Iran is the epicenter of the coronavirus outbreak in the Middle East. The Islamic Republic’s leadership has engaged in a massive campaign aimed at lifting sanctions imposed on it for its malign activities, claiming sanctions hinder efforts to address the COVID-19 public health crisis. This memo, however, assesses that lifting sanctions would be ill-advised. The Iranian population suffering from COVID-19 deserves much needed medical assistance but that should be funded though reliable NGOs, bypassing the regime and not through the transfer of funds to the regime, which has ample financial resources estimated at over $300 billion for economic stimulus and humanitarian aid.
On April 2, 2020, Iran’s President Hassan Rouhani admitted that the regime’s public relations campaign ultimately aims to convince the world to lift sanctions on Iran using coronavirus as a pretext. Speaking at his cabinet’s economic meeting, Rouhani said U.S. sanctions have not curbed Iran’s ability to cope with the COVID-19 outbreak. Numerous Iranian health officials have confirmed this assessment. Rouhani added that Iran has “a good reserve of essential commodities for the next months and agriculture and trade ministers have given very promising reports for the situation during the coming months.”
Rouhani also told his colleagues that Iran’s Central Bank Governor said, “Iran has no problem in providing foreign currency until the end of the [Iranian] year,” which is March 2021.
The United States has no sanctions targeting humanitarian goods. Washington has established a banking channel with Switzerland to facilitate humanitarian trade for Iran while retaining oversight against Tehran’s long-standing abuse of humanitarian exemptions to U.S. sanctions laws. Several Iranian banks remain on the SWIFT financial messaging system to process humanitarian transactions. Tens of billions of dollars in Iranian oil escrow accounts exist around the world available for this trade.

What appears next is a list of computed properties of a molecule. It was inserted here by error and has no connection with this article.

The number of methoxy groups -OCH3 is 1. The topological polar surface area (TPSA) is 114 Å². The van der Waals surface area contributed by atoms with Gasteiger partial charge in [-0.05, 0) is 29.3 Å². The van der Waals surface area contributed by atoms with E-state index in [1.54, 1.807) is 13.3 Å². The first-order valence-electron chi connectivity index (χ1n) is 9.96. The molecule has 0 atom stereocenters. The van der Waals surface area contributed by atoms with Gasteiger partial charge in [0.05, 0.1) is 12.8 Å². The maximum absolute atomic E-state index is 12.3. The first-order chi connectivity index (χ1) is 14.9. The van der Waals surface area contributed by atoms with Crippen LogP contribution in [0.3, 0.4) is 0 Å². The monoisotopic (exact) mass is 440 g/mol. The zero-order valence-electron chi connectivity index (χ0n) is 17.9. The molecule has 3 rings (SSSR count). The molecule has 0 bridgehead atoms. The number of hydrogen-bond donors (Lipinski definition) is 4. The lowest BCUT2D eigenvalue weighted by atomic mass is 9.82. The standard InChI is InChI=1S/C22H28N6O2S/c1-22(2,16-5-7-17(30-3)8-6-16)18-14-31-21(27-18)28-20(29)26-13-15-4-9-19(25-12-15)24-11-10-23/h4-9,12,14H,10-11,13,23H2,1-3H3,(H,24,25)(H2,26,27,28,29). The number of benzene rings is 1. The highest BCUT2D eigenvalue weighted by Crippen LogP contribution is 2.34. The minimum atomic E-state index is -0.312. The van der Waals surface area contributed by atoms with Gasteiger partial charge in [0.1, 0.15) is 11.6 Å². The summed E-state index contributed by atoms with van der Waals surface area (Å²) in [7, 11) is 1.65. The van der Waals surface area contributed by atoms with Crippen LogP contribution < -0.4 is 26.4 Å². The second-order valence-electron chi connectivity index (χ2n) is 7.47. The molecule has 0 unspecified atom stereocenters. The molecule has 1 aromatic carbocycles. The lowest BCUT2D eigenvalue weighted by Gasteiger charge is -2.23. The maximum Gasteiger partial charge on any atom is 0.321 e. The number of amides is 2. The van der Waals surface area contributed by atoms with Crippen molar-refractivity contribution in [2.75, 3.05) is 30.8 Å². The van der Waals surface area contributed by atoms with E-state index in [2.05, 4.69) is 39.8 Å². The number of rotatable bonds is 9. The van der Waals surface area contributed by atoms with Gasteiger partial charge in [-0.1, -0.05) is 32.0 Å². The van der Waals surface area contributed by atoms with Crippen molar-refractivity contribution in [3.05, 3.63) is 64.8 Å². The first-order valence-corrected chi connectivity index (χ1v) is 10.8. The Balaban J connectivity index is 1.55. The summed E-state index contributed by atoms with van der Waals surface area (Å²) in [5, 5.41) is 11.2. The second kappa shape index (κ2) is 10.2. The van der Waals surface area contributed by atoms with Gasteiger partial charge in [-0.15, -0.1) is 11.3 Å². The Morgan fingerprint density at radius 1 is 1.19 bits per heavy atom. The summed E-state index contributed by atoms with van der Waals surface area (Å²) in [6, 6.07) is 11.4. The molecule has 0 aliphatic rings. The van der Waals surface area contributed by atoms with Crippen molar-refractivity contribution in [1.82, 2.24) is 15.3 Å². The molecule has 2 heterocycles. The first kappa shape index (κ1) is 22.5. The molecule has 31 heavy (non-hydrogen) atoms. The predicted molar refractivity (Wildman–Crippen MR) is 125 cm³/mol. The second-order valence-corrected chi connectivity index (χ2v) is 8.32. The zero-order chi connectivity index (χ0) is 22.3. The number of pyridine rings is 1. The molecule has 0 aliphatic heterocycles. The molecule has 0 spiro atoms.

Trade data and Iranian government officials confirm that Iran is receiving billions of dollars in essential goods that it needs to address its health crisis. Economic stimulus packages similar to what governments around the world have implemented should come from the regime’s over $300 billion in financial holdings not from any sanctions relief. The United States should only consider suspending or lifting sanctions when the regime ends its malign activities.
The United States has no sanctions targeting humanitarian goods. On the contrary, such goods are specifically exempted from all Iran sanctions. Sanctions targeting the Central Bank of Iran, as required by Section 1245 of the National Defense Authorization Act of 2012, exempt transactions related to food, medicine, medical devices and agricultural commodities. Sector-based sanctions imposed by statute and executive orders likewise exempt such transactions. Moreover, the Trade Sanctions Reform and Export Enhancement Act (TSRA) of 2000 exempts medicine, medical devices, and food from U.S. sanctions writ large.
EU trade data shows that Iran has not had difficulty maintaining its imports of pharmaceuticals from Europe. Even so, the United States has taken additional steps to ensure the continuation of humanitarian trade. These steps include the establishment of a special Swiss banking channel to give companies confidence in conducting such transactions in a manner that reduces the risks associated with selling humanitarian goods to a regime that uses front companies to divert products to the black market.
International aid to Iran should bypass the regime and go through non-governmental organizations and international human rights organizations not subservient to the regime.